I thought it rained here pretty regularly. I thought we were out of the seasonal wind flows that bring pronounced dry and wet seasons to the rest of the country’s islands. My wife Menchu tells me, though, that late February and March can bring long periods of dry weather and that’s what we’ve had.
Everything has taken on a film of dust and some of the plants and trees have started looking a little droopy.
Amihan and Habagat
The famed Pacific trade winds dictate the seasons for most of the Philippines. September/October brings the Amihan, the cooler winds from the northeast. The Amihan season brings moderate temps (for a country near the Equator!) and lower rainfall.
Habagat weather hits in June/July when the trades switch over to the west or southwest and bring hotter and more humid weather and the seasonal monsoon rains.
Davao is out of the trade wind rut, though, and our weather is pretty steady. We don’t get the flip-flopping seasons and are out of the normal path of most typhoons (I worry about climate change and how that might influence the paths of future typhoons, though).
So our rainfall, except for dry spells like the one we just came through, is pretty consistent. Before we hit this last dry spot, rain and thunderstorms were almost a daily occurrence.
The Philippines’ weather center, PAGASA, says that Davao City has averaged 1759.1mm of rain over the period of 1981 – 2010. That’s nearly 6 feet of rain each year!
Last year, Davao City passed a law requiring new buildings to submit a plan to capture that 6-feet of water and use it, to ease the growing city’s pressure on its other water sources and to reduce the amount of roof water introduced into the city’s storm water system.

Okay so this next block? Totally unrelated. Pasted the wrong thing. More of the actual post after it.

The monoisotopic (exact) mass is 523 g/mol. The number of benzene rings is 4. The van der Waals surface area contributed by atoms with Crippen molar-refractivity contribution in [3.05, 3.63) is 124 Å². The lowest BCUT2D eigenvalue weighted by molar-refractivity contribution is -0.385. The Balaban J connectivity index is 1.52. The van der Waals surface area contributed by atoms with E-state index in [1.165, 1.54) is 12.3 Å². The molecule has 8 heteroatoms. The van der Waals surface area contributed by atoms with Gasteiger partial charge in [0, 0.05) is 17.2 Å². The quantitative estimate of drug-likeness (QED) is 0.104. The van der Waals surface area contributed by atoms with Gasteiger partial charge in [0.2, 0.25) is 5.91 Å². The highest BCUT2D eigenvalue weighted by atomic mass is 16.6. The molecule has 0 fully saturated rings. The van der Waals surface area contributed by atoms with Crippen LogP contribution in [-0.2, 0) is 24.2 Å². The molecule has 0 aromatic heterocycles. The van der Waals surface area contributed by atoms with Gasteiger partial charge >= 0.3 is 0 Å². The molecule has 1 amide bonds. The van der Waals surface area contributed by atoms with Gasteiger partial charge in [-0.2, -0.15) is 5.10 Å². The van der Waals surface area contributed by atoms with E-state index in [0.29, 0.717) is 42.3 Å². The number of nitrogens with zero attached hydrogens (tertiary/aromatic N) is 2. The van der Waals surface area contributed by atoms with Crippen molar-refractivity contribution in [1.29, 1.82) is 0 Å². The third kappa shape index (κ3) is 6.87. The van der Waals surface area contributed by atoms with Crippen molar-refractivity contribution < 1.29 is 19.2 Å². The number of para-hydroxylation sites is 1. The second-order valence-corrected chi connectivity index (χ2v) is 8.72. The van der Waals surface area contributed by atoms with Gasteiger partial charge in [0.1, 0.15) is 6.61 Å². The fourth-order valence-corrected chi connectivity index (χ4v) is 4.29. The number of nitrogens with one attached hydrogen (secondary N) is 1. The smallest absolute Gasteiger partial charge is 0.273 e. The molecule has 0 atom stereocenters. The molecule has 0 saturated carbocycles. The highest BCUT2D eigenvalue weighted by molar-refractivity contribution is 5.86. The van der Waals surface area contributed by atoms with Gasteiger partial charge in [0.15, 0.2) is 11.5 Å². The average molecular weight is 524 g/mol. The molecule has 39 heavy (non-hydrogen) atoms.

I am 100% behind this. Not only does saving water make “green sense”, as in not wasting a precious resource, but it makes “peso sense” to not have to pay the water company so much when there’s “free” water falling on my roof. I had planned, back in Seattle, to be saving rain water from the roof for non-potable uses.
Our house, as modest as it is, still has a roof (“catchment area” in the technical lingo) of over 200 square meters. You can almost feel it coming, can’t you? A problem. Yes, it is. It’s running through the gutters on the house we haven’t built yet.
The problem showed up in the implementation of the city’s requirement.
Having done my research back in Seattle while we were still kicking around house plan ideas, I had anticipated catching some of the rainwater that fell and having a couple of 500-liter (130-gallon) tanks at the back of the house.
260-gallons is a lot of water to use each month. I was pretty sure we weren’t going to go through the expense of setting up a set of filters and a UV-light disinfectant station in order to make it drinkable but I was sure we’d find some use for all of that water around the house.
We’d use the water in our garden, on our future fruit trees and to keep our house clean with. Heck, you can do the dishes with rain water because it’s nice and soft so the detergent foams up well.
What I didn’t realize is that Davao City’s law requires a plan that catches every drop of water that falls on the roof in one month!
So when the architect delivered his drawn-up plans, I was slightly (ha!) shocked to see six, two-meter high tanks drawn on the blueprint!
Now, like I said, I’m fully behind saving water but what the hell am I going to do with 11,000 liters of the stuff every month? Set up a water park on my lot?!
It now looks like we’ll be installing a small pump to the rainwater system to give us enough pressure to use it and, even though the blueprints are drawn up already, I’m seriously considering piping the rainwater to the washer and maybe the toilets.
Heck, if I have to catch it all, I may as well try to use it all!
photo credit: Playground via photopin (license)